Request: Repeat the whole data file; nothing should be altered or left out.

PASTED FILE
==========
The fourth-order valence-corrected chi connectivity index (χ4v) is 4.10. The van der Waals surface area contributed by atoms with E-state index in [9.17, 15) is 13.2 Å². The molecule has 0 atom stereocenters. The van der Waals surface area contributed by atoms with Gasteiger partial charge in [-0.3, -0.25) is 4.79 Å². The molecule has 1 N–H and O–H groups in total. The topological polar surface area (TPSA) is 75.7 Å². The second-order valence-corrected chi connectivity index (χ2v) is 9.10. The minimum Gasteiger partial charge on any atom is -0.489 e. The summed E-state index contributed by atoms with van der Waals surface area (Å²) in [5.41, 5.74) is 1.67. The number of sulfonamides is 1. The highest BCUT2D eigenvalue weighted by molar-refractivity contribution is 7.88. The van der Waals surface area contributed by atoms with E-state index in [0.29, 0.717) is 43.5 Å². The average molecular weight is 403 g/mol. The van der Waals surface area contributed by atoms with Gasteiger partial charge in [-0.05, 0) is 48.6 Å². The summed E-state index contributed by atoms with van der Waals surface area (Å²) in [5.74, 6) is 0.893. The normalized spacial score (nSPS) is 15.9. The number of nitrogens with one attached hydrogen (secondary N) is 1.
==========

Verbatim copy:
The fourth-order valence-corrected chi connectivity index (χ4v) is 4.10. The van der Waals surface area contributed by atoms with E-state index in [9.17, 15) is 13.2 Å². The molecule has 0 atom stereocenters. The van der Waals surface area contributed by atoms with Gasteiger partial charge in [-0.3, -0.25) is 4.79 Å². The molecule has 1 N–H and O–H groups in total. The topological polar surface area (TPSA) is 75.7 Å². The second-order valence-corrected chi connectivity index (χ2v) is 9.10. The minimum Gasteiger partial charge on any atom is -0.489 e. The summed E-state index contributed by atoms with van der Waals surface area (Å²) in [5.41, 5.74) is 1.67. The number of sulfonamides is 1. The highest BCUT2D eigenvalue weighted by molar-refractivity contribution is 7.88. The van der Waals surface area contributed by atoms with E-state index in [0.29, 0.717) is 43.5 Å². The average molecular weight is 403 g/mol. The van der Waals surface area contributed by atoms with Gasteiger partial charge in [-0.05, 0) is 48.6 Å². The summed E-state index contributed by atoms with van der Waals surface area (Å²) in [5.74, 6) is 0.893. The normalized spacial score (nSPS) is 15.9. The number of nitrogens with one attached hydrogen (secondary N) is 1.